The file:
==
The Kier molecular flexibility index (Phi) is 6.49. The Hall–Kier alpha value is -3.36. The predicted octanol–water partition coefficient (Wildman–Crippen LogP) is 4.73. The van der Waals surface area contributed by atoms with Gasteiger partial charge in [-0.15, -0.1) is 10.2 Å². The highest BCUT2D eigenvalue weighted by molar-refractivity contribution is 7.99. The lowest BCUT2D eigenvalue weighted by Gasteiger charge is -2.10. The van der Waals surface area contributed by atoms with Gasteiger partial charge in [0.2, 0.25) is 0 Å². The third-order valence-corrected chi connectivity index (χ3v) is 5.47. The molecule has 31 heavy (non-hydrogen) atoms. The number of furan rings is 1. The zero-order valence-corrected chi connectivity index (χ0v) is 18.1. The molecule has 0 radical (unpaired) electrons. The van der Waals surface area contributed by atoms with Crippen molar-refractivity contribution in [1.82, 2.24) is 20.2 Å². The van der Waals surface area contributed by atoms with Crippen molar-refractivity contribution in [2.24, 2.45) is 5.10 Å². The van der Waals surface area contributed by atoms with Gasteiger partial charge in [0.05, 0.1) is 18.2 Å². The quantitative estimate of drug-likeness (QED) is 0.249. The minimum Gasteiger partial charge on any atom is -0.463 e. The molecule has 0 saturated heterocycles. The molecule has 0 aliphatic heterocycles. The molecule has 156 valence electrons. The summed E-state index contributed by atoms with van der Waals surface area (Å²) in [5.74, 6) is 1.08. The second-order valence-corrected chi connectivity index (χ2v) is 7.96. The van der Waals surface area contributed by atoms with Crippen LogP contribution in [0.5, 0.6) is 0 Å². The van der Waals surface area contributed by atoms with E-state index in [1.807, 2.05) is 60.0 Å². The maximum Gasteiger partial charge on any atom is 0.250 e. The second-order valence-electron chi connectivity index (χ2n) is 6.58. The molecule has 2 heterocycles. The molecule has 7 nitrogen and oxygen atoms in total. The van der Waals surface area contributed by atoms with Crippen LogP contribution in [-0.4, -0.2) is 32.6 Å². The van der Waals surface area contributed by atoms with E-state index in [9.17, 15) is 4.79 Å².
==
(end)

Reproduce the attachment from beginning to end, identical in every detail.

The Kier molecular flexibility index (Phi) is 6.49. The Hall–Kier alpha value is -3.36. The predicted octanol–water partition coefficient (Wildman–Crippen LogP) is 4.73. The van der Waals surface area contributed by atoms with Gasteiger partial charge in [-0.15, -0.1) is 10.2 Å². The highest BCUT2D eigenvalue weighted by molar-refractivity contribution is 7.99. The lowest BCUT2D eigenvalue weighted by Gasteiger charge is -2.10. The van der Waals surface area contributed by atoms with Gasteiger partial charge in [0.2, 0.25) is 0 Å². The third-order valence-corrected chi connectivity index (χ3v) is 5.47. The molecule has 31 heavy (non-hydrogen) atoms. The number of furan rings is 1. The zero-order valence-corrected chi connectivity index (χ0v) is 18.1. The molecule has 0 radical (unpaired) electrons. The van der Waals surface area contributed by atoms with Crippen molar-refractivity contribution in [1.82, 2.24) is 20.2 Å². The van der Waals surface area contributed by atoms with Crippen molar-refractivity contribution in [2.24, 2.45) is 5.10 Å². The van der Waals surface area contributed by atoms with Gasteiger partial charge in [0.05, 0.1) is 18.2 Å². The quantitative estimate of drug-likeness (QED) is 0.249. The minimum Gasteiger partial charge on any atom is -0.463 e. The molecule has 0 saturated heterocycles. The molecule has 0 aliphatic heterocycles. The molecule has 156 valence electrons. The summed E-state index contributed by atoms with van der Waals surface area (Å²) in [5.74, 6) is 1.08. The second-order valence-corrected chi connectivity index (χ2v) is 7.96. The van der Waals surface area contributed by atoms with Crippen LogP contribution in [0.5, 0.6) is 0 Å². The van der Waals surface area contributed by atoms with E-state index in [1.807, 2.05) is 60.0 Å². The maximum Gasteiger partial charge on any atom is 0.250 e. The second-order valence-electron chi connectivity index (χ2n) is 6.58. The molecule has 2 heterocycles. The molecule has 7 nitrogen and oxygen atoms in total. The van der Waals surface area contributed by atoms with Crippen LogP contribution in [-0.4, -0.2) is 32.6 Å². The van der Waals surface area contributed by atoms with E-state index in [9.17, 15) is 4.79 Å².